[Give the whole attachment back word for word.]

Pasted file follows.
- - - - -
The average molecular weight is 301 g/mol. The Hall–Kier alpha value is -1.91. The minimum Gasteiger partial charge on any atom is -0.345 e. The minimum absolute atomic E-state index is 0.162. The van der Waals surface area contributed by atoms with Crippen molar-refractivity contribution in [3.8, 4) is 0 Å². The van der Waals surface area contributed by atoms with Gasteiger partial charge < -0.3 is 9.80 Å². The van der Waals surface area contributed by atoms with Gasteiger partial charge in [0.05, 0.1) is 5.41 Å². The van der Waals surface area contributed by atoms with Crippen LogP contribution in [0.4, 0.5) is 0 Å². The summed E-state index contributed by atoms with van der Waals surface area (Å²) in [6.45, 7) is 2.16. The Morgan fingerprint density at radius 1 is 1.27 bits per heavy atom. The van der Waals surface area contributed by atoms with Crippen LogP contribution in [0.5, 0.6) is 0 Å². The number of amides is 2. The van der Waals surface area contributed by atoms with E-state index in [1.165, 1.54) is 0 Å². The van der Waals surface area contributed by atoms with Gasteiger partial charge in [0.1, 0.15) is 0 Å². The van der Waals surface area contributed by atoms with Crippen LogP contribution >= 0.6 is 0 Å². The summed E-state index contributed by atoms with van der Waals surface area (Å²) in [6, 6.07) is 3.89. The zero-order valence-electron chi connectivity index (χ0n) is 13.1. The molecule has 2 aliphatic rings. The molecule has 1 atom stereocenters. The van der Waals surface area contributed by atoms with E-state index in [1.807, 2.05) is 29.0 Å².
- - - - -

The average molecular weight is 301 g/mol. The Hall–Kier alpha value is -1.91. The minimum Gasteiger partial charge on any atom is -0.345 e. The minimum absolute atomic E-state index is 0.162. The van der Waals surface area contributed by atoms with Crippen molar-refractivity contribution in [3.8, 4) is 0 Å². The van der Waals surface area contributed by atoms with Gasteiger partial charge < -0.3 is 9.80 Å². The van der Waals surface area contributed by atoms with Gasteiger partial charge in [0.05, 0.1) is 5.41 Å². The van der Waals surface area contributed by atoms with Crippen LogP contribution in [0.4, 0.5) is 0 Å². The summed E-state index contributed by atoms with van der Waals surface area (Å²) in [6.45, 7) is 2.16. The Morgan fingerprint density at radius 1 is 1.27 bits per heavy atom. The van der Waals surface area contributed by atoms with Crippen LogP contribution in [0.5, 0.6) is 0 Å². The number of amides is 2. The van der Waals surface area contributed by atoms with E-state index in [1.165, 1.54) is 0 Å². The van der Waals surface area contributed by atoms with Gasteiger partial charge in [0.1, 0.15) is 0 Å². The van der Waals surface area contributed by atoms with Crippen LogP contribution >= 0.6 is 0 Å². The summed E-state index contributed by atoms with van der Waals surface area (Å²) in [6, 6.07) is 3.89. The zero-order valence-electron chi connectivity index (χ0n) is 13.1. The molecule has 2 aliphatic rings. The molecule has 1 atom stereocenters. The van der Waals surface area contributed by atoms with E-state index in [1.807, 2.05) is 29.0 Å².